2 added 211 characters in body

read walker's algebraic curves, the first few chapters, for a nice discussion of this. there you will find I believe something like e.g. that a curve of degree d with more than (1/2)(d-1)(d-2) singular points is reducible, in the sense that its equation is a product of two equations, and a curve with more than (1/2)d(d-1) singular points is non reduced, in the sense that its equation is not square free. hence this is a stackexchange level question.

the reason for these facts is visible topologically if you know that a complex curve of degree d is topologically a specialization of a surface of genus g = (1/2)(d-1(d-2), and the maximum finite number of singularities occurs for a union of d lines.

these results are proved by the strong bezout theorem. e.g. if a cubic curve has two singularities, then the line through them meets the curve with multiplicity 2x2 = 4, hence lies inside the curve.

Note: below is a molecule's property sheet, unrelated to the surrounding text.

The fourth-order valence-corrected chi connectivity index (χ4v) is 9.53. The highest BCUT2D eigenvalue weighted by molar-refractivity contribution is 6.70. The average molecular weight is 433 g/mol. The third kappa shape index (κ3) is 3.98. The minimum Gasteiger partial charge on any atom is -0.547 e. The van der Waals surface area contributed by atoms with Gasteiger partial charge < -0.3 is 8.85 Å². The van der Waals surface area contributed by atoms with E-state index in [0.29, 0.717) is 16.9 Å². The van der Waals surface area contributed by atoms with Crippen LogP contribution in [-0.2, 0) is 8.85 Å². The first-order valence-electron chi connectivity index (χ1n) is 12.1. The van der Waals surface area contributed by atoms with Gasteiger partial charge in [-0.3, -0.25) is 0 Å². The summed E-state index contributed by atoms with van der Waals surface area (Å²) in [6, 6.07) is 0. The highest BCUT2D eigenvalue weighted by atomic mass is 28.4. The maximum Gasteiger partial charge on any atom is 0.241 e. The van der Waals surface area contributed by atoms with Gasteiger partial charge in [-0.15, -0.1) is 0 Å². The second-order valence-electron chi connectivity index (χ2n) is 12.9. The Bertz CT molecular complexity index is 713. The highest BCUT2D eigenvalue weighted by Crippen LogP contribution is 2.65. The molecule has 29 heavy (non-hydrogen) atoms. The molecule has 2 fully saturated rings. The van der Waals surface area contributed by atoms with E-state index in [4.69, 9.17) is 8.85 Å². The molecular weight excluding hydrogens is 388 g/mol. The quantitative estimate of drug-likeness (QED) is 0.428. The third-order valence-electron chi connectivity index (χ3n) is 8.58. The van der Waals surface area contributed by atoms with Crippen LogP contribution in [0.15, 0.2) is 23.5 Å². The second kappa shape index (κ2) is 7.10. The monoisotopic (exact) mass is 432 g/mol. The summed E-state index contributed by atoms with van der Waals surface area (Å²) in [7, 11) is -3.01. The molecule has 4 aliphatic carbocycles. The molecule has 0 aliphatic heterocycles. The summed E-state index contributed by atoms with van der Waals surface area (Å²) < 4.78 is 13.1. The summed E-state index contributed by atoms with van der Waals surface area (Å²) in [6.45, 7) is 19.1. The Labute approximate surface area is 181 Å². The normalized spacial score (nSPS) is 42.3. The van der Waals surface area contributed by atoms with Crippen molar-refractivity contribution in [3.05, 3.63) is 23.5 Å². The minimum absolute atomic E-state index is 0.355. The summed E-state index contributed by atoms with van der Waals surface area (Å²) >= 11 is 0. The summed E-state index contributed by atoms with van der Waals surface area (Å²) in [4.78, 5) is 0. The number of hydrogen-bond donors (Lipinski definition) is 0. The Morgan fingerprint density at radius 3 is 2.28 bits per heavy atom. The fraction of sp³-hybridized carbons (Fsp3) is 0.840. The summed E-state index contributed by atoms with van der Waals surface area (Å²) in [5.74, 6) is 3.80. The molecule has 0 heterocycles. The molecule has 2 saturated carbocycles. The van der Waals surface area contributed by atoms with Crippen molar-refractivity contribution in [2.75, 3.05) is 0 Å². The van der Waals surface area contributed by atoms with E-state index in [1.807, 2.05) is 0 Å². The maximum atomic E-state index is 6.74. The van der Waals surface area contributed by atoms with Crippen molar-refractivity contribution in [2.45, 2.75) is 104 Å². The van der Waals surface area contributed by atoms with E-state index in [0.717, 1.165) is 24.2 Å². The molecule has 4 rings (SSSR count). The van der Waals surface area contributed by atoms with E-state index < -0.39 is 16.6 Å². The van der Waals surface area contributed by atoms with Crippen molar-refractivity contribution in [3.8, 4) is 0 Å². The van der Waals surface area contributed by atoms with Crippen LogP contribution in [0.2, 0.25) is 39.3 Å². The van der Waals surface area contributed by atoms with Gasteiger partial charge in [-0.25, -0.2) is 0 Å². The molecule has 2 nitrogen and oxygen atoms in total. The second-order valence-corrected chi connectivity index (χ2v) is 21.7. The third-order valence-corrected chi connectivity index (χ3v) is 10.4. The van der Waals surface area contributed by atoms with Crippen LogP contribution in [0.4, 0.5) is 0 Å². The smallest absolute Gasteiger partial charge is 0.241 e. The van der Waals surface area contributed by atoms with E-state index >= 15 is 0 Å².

hence this is a stackexchange level question.

1

read walker's algebraic curves, the first few chapters, for a nice discussion of this. there you will find I believe something like e.g. that a curve of degree d with more than (1/2)(d-1)(d-2) singular points is reducible, in the sense that its equation is a product of two equations, and a curve with more than (1/2)d(d-1) singular points is non reduced, in the sense that its equation is not square free. hence this is a stackexchange level question.

the reason for these facts is visible topologically if you know that a complex curve of degree d is topologically a specialization of a surface of genus g = (1/2)(d-1(d-2), and the maximum finite number of singularities occurs for a union of d lines.